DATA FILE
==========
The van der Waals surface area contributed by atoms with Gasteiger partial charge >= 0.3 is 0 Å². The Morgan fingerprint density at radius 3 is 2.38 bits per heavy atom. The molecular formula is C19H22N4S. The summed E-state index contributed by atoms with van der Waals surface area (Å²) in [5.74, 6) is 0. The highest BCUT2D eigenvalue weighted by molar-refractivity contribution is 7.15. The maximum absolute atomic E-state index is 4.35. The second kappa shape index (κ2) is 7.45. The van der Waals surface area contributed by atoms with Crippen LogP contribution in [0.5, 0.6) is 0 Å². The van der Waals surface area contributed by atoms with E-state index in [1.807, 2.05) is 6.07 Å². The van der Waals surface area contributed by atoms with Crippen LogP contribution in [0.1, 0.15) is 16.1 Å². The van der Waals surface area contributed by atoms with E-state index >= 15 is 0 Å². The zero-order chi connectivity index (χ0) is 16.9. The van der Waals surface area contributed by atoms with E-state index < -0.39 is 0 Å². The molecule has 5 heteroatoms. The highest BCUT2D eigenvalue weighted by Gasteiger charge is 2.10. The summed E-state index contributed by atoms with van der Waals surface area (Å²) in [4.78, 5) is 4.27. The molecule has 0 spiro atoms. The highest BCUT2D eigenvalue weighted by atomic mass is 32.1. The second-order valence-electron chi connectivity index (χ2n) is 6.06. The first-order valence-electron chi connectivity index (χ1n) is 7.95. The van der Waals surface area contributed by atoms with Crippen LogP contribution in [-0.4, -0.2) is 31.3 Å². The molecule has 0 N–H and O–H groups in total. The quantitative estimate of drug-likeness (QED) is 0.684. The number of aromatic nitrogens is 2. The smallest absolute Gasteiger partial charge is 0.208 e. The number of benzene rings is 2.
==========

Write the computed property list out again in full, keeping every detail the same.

The van der Waals surface area contributed by atoms with Gasteiger partial charge >= 0.3 is 0 Å². The Morgan fingerprint density at radius 3 is 2.38 bits per heavy atom. The molecular formula is C19H22N4S. The summed E-state index contributed by atoms with van der Waals surface area (Å²) in [5.74, 6) is 0. The highest BCUT2D eigenvalue weighted by molar-refractivity contribution is 7.15. The maximum absolute atomic E-state index is 4.35. The second kappa shape index (κ2) is 7.45. The van der Waals surface area contributed by atoms with Crippen LogP contribution in [0.5, 0.6) is 0 Å². The van der Waals surface area contributed by atoms with E-state index in [1.807, 2.05) is 6.07 Å². The van der Waals surface area contributed by atoms with Crippen LogP contribution in [0.1, 0.15) is 16.1 Å². The van der Waals surface area contributed by atoms with E-state index >= 15 is 0 Å². The zero-order chi connectivity index (χ0) is 16.9. The van der Waals surface area contributed by atoms with E-state index < -0.39 is 0 Å². The molecule has 5 heteroatoms. The highest BCUT2D eigenvalue weighted by Gasteiger charge is 2.10. The summed E-state index contributed by atoms with van der Waals surface area (Å²) in [4.78, 5) is 4.27. The molecule has 0 spiro atoms. The highest BCUT2D eigenvalue weighted by atomic mass is 32.1. The second-order valence-electron chi connectivity index (χ2n) is 6.06. The first-order valence-electron chi connectivity index (χ1n) is 7.95. The van der Waals surface area contributed by atoms with Crippen LogP contribution in [-0.4, -0.2) is 31.3 Å². The molecule has 0 N–H and O–H groups in total. The quantitative estimate of drug-likeness (QED) is 0.684. The number of aromatic nitrogens is 2. The smallest absolute Gasteiger partial charge is 0.208 e. The number of benzene rings is 2.